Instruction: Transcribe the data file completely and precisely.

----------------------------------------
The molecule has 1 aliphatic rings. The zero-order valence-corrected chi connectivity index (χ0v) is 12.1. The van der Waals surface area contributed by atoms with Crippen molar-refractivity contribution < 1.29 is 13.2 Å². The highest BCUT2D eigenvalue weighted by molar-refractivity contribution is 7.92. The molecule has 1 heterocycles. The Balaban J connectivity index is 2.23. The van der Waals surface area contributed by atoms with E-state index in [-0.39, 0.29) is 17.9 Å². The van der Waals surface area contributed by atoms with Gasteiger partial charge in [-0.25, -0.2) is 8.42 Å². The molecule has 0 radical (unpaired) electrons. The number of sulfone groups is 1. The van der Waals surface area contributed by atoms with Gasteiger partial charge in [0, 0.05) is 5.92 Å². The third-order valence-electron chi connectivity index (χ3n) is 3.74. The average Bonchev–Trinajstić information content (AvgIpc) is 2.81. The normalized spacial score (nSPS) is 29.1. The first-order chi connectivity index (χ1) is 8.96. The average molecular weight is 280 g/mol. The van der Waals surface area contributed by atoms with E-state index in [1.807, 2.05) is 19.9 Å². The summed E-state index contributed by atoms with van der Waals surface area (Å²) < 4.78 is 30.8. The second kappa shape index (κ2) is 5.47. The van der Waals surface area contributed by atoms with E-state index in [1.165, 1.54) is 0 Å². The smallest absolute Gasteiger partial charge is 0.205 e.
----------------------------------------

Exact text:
The molecule has 1 aliphatic rings. The zero-order valence-corrected chi connectivity index (χ0v) is 12.1. The van der Waals surface area contributed by atoms with Crippen molar-refractivity contribution < 1.29 is 13.2 Å². The highest BCUT2D eigenvalue weighted by molar-refractivity contribution is 7.92. The molecule has 1 heterocycles. The Balaban J connectivity index is 2.23. The van der Waals surface area contributed by atoms with E-state index in [-0.39, 0.29) is 17.9 Å². The van der Waals surface area contributed by atoms with Gasteiger partial charge in [-0.25, -0.2) is 8.42 Å². The molecule has 0 radical (unpaired) electrons. The number of sulfone groups is 1. The van der Waals surface area contributed by atoms with Gasteiger partial charge in [0, 0.05) is 5.92 Å². The third-order valence-electron chi connectivity index (χ3n) is 3.74. The average Bonchev–Trinajstić information content (AvgIpc) is 2.81. The normalized spacial score (nSPS) is 29.1. The first-order chi connectivity index (χ1) is 8.96. The average molecular weight is 280 g/mol. The van der Waals surface area contributed by atoms with E-state index in [1.807, 2.05) is 19.9 Å². The summed E-state index contributed by atoms with van der Waals surface area (Å²) < 4.78 is 30.8. The second kappa shape index (κ2) is 5.47. The van der Waals surface area contributed by atoms with E-state index in [1.165, 1.54) is 0 Å². The smallest absolute Gasteiger partial charge is 0.205 e.